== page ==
Universal (Isomorphic) Web Applications Security

Nowadays you do not write things in jQuery. You use node.js, webpack, React, Redux, websockets, babel and a ton of other packages to help you create a basic ToDo web application. With frontend technologies developing rapidly, isomorphic (or to be correct universal) web applications are a big thing now. In a nutshell, it means that you can write the code in JavaScript which can be run both on server and client side with reusable components, validators and shared state. Lovely, isn’t it? As a frontend developer you would say that it definitely is. A security guy would argue since the approach is extremely unsafe for your data.

Back in days, things were simple: with jQuery you typically operated on DOM nodes in HTML page that was generated and served by your backend. All your data belongs to us to server-side, perfect! The modern reactive applications are based on the concept of state. The UI that you see in your browser is the representation of the current state. State is modified with actions that are triggered by the user. Basically, your interaction with the application is just a series of actions modifying current state, you can move backwards in history, commit new actions, reset the state, etc.

So, what’s the problem with this approach? Universal applications share the same state between client-side and server-side, and web developers fail to properly separate data. Usually, the code which should be run on the server and the client is separated with a special environment variable.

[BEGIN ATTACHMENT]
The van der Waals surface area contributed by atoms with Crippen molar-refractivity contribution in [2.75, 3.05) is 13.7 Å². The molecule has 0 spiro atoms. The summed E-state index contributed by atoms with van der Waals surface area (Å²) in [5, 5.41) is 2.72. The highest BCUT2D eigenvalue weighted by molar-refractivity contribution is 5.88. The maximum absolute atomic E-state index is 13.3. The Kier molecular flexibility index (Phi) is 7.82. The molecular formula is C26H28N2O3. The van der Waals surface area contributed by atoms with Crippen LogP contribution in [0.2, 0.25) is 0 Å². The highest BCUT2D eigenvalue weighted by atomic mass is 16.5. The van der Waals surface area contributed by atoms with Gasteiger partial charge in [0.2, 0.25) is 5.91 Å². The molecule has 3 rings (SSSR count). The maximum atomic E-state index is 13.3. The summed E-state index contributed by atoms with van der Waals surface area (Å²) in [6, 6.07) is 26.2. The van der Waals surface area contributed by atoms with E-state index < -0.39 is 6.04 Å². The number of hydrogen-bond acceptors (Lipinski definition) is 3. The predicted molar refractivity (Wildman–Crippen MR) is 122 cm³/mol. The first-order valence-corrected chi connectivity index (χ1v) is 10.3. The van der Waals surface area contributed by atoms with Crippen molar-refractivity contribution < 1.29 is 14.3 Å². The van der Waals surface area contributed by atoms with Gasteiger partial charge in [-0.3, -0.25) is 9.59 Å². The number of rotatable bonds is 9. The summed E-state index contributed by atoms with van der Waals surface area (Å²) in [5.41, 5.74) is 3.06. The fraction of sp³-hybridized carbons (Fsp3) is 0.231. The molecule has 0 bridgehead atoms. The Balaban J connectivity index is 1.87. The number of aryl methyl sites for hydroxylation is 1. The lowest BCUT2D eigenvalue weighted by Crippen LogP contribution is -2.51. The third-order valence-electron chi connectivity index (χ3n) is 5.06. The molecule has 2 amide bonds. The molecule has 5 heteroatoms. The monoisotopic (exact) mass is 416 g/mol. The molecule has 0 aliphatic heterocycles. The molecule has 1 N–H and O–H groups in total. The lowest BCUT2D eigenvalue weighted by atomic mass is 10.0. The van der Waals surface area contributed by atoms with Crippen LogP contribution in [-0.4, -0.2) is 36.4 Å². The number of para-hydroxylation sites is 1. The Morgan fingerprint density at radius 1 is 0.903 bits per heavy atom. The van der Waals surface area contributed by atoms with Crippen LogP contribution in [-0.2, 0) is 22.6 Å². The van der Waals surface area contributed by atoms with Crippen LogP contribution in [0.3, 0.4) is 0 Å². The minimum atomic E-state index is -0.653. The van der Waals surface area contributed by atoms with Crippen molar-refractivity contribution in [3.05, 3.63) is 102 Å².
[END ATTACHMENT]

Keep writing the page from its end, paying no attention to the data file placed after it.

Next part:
However, it is up to a web developer where to place that if condition. If you fail to use it properly, most likely you have got an information leakage. Here is an example of someone else’s data that I can view on some popular site:

Typically, universal applications are written with React and Redux. React is a view library and Redux is a library for managing state. There are several browser extensions that help developers to debug their React applications. With Redux Dev Tools extension you can view the whole state if it is exposed to the extension via a window property:

With the extension installed, you will see a green icon in your Chrome extension bar if the property is available.

You will be surprised to learn how many web sites use Redux Dev Tools without stripping this window property.

If the web app is good enough to not expose the property, you can still view the state with React Dev Tools extension. Just look at the tree and navigate to the Connect node which is a Redux function to pass the state to React components.

By manipulating state you can uncover the hidden components and better learn the internal structure of the web application. Things are even worse if the web app uses GraphQL, which is a modern query language for the APIs. The idea behind GraphQL is that client knows which data it needs so it can request basically the whole database from the server. See? Without proper authorization it will surely lead to information leakage. GraphQL docs have an awkward statement on it:

However, for a production codebase, delegate authorization logic to the business logic layer.

Again, framework does not provide any means for securing your data, it is the developer who is in charge. Let’s see what happens next!


3 comments:

  1.  

    […] Universal (Isomorphic) Web Applications Security […]

     
  2.  

    […] one of the previous posts about the state of modern web applications security I mentioned GraphQL – a new technology for building APIs developed by Facebook. GraphQL is […]

     
  3. mitusha, 9. September 2017, 15:11

    That’s why some very unpopular and much criticized JS framework Meteor is not so bad as many ecmakids think of it. At least, it guides the developer to think about client/server code separation and very basic security aspects. But ecmacids kids care very much about the dump-stupid simplicity of their tools and don’t care about even simpliest security 😉

     

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